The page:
Numerous businesses also shared stories of how remote work during the pandemic has shattered geographic barriers for recruiting talent, allowing Canadian firms to attract experts in niche fields from around the world. Toronto-based education technology platform TopHat’s chief executive, John Rohrlich, who makes his home in Austin, Texas, said he is one example of a pandemic hire. BenchSci, another Toronto-based company that uses AI to facilitate pharmaceutical research, has team members from across Canada, all over the U.S. and the U.K. – a result of hiring during the pandemic.

The pandemic broke barriers in other ways too. Presenters noted that in the past, companies often would venture into markets outside Canada only after reaching certain milestones, but with business being conducted remotely because of COVID-19, companies were able to materially accelerate their access to other geographies. This flexibility allowed businesses to maintain their base in Canada, preserving the unique strengths and qualities that distinguish Canadian enterprises.

Tech firms like Index Exchange also note that very little of their business originates in Canada. The digital advertising firm’s international footprint and staffing exemplify the global potential of Canadian-based companies.

RBCCM Canadian Private Technology Conference

Where are the hidden gems?

The conference brought together innovative enterprises specializing in areas including FinTech, Edtech, Govtech, and Adtech, providing global investors with the opportunity to meet some hidden gems, such as Toronto-based Avanti Software, a cloud-based payroll, HR, and staff management platform for medium-sized businesses and organizations.

“During periods of uncertainty, in times of disruption, in times of change, that is absolutely the moment of opportunity for new ideas, new innovations to flourish.”

Another company in the spotlight was Thentia. Also based in Toronto, Thentia helps regulatory agencies and governments around the world achieve compliance and manage complex requirements through a highly customizable, cloud-based platform. Government software is a multi-billion dollar market, but unlike other sectors, it is slow-moving, with lengthy sales cycles, executives said. Tremendous opportunities lie ahead as government entities begin to move away from manual and paper-based processes toward customized software.

Presenters also highlighted the transformative impact of technology on healthcare, an industry that has also traditionally been slow to modernize. These tools and platforms bring efficiency and innovation, from pre-clinical research to patient care, with a broad scope of promising avenues for growth and development. Companies like Jane Software and Montreal-based MEDFAR Clinical Solutions, a cloud-based electronic medical records platform for physicians, offer comprehensive and easy-to-use management systems to help clinicians do their job more effectively and provide better care to patients. Meanwhile, BenchSci uses AI and visual machine learning to help scientists identify risks as well as new investigative targets, accelerate their research, and be more efficient.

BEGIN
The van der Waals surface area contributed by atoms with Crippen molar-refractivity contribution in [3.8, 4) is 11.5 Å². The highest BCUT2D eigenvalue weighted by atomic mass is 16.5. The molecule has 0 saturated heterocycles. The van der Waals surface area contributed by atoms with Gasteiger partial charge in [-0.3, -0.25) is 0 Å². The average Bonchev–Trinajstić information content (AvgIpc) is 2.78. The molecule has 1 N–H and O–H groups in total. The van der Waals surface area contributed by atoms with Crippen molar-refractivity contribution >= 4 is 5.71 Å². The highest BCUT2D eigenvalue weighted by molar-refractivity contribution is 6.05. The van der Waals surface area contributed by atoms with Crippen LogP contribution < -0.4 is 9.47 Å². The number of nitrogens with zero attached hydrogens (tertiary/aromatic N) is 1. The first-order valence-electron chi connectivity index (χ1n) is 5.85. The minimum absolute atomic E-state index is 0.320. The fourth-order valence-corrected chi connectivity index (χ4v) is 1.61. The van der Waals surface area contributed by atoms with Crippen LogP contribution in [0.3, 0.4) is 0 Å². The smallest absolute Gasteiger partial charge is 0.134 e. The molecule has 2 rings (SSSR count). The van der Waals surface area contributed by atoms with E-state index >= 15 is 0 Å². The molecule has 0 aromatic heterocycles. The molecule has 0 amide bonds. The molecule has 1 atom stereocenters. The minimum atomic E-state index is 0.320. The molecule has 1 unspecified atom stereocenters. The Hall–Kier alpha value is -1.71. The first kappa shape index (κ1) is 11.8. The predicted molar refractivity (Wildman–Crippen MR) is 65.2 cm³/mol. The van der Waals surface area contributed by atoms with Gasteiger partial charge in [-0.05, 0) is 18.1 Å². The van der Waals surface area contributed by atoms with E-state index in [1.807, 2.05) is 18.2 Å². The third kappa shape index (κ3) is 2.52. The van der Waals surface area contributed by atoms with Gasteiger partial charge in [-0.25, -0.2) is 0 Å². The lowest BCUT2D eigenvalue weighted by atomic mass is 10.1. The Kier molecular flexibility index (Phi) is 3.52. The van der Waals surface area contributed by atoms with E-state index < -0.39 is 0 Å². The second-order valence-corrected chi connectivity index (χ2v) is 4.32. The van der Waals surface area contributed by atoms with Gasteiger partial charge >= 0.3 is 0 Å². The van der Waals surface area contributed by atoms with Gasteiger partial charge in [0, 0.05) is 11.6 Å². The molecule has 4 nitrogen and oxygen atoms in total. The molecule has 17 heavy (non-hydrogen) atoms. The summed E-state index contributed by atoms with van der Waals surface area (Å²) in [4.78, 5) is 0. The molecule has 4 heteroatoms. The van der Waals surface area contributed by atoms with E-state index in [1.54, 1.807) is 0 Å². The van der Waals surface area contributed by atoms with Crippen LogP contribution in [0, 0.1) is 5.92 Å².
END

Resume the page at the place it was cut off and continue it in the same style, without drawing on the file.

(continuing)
Canadian private tech firms like Toronto-based TradeCafe are also reaching into areas long resistant to the digital revolution. The online trading platform specifically serves the protein commodity industry and is unique to the market in the scope of what it offers. The company says it has been profitable since its inception and is growing at 20 to 50 percent a year.

Making compliance and governance less complicated

Environmental, social, and governance (ESG) and government, risk, and compliance (GRC) are becoming important strategic considerations for businesses. Executives highlighted the rising adoption of compliance software driven by non-financial reporting and disclosures. They predicted significant potential growth in this space, especially in Europe and North America. Compliance software helps companies navigate everything from product compliance to ESG. They can help a company adhere to emerging environmental regulations, for example, by bringing more transparency across every part of the supply chain.

Ottawa-based Assent, a supply chain sustainability management solution, called it an emerging market and told investors that disclosures and compliance around ethical, environmental, trade, and non-financial measures will become increasingly important.

“Absolutely the moment of opportunity”

The biggest takeaway from this year’s conference is that current market challenges do not mean investment opportunities are scarce, nor is it hampering innovation.

The tech sector has increased over fivefold since 2013 to about ten percent of the TSX and now represents one of the fastest growing parts of the Canadian economy, Derek Neldner, CEO & Group Head of RBC Capital Markets, told attendees.

“It continues to attract – even in more challenging markets as we’re in today – very significant amounts of capital…Certainly at RBC, we expect that is just going to accelerate over the years ahead,” Neldner said.

“A consistent trend that we’ve seen in our business in the technology sector and elsewhere, is during periods of uncertainty, in times of disruption, in times of change, that is absolutely the moment of opportunity for new ideas, new innovations to flourish and take hold to deliver value over the next part of the cycle.”

Aly Gillani

Aly is a Managing Director and Head of RBC’s Technology Investment Banking group. He has over 13 years of capital markets experience, primarily focused on M&A, equity and debt financing for technology and media companies. He has led a number of technology transactions ranging from $50mm to $5bn in size across various sub verticals including Software / SaaS, IoT, digital media, Internet and FinTech. Prior to joining RBC, Aly was a Senior Manager in Blackberry’s Corporate Strategy and M&A group. Aly holds a Computer Engineering degree from the University of Waterloo and an MBA from London Business School in the UK.